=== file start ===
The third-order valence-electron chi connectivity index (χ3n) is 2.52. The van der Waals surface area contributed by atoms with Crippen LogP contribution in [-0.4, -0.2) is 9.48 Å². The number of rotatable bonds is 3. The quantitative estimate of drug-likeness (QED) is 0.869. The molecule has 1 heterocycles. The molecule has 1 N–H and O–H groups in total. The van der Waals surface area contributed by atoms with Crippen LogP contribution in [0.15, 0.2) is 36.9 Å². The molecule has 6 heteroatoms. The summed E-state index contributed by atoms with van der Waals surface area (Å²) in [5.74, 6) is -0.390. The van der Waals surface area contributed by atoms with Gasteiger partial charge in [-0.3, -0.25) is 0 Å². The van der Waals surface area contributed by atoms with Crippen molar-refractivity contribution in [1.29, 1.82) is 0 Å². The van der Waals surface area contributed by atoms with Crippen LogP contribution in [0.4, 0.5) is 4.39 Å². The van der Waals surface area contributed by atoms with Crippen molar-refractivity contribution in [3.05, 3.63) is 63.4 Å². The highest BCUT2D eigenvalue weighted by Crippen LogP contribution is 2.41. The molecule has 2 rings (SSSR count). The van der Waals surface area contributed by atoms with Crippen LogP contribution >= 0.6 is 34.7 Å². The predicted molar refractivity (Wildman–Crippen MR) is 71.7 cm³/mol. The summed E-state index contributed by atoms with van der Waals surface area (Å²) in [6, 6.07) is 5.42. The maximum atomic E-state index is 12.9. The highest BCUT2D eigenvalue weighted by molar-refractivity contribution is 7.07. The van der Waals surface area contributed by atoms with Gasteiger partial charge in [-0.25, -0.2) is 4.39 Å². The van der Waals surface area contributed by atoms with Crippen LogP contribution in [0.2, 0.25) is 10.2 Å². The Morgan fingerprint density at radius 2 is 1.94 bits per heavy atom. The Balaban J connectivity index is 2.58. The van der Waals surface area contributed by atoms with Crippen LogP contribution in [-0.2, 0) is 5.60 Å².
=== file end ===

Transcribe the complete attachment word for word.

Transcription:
The third-order valence-electron chi connectivity index (χ3n) is 2.52. The van der Waals surface area contributed by atoms with Crippen LogP contribution in [-0.4, -0.2) is 9.48 Å². The number of rotatable bonds is 3. The quantitative estimate of drug-likeness (QED) is 0.869. The molecule has 1 heterocycles. The molecule has 1 N–H and O–H groups in total. The van der Waals surface area contributed by atoms with Crippen LogP contribution in [0.15, 0.2) is 36.9 Å². The molecule has 6 heteroatoms. The summed E-state index contributed by atoms with van der Waals surface area (Å²) in [5.74, 6) is -0.390. The van der Waals surface area contributed by atoms with Gasteiger partial charge in [-0.3, -0.25) is 0 Å². The van der Waals surface area contributed by atoms with Crippen molar-refractivity contribution in [1.29, 1.82) is 0 Å². The van der Waals surface area contributed by atoms with Crippen LogP contribution in [0.4, 0.5) is 4.39 Å². The van der Waals surface area contributed by atoms with Crippen molar-refractivity contribution in [3.05, 3.63) is 63.4 Å². The highest BCUT2D eigenvalue weighted by Crippen LogP contribution is 2.41. The molecule has 2 rings (SSSR count). The van der Waals surface area contributed by atoms with Crippen LogP contribution >= 0.6 is 34.7 Å². The predicted molar refractivity (Wildman–Crippen MR) is 71.7 cm³/mol. The summed E-state index contributed by atoms with van der Waals surface area (Å²) in [6, 6.07) is 5.42. The maximum atomic E-state index is 12.9. The highest BCUT2D eigenvalue weighted by molar-refractivity contribution is 7.07. The van der Waals surface area contributed by atoms with Gasteiger partial charge in [-0.25, -0.2) is 4.39 Å². The van der Waals surface area contributed by atoms with Crippen LogP contribution in [0.2, 0.25) is 10.2 Å². The Morgan fingerprint density at radius 2 is 1.94 bits per heavy atom. The Balaban J connectivity index is 2.58. The van der Waals surface area contributed by atoms with Crippen LogP contribution in [-0.2, 0) is 5.60 Å².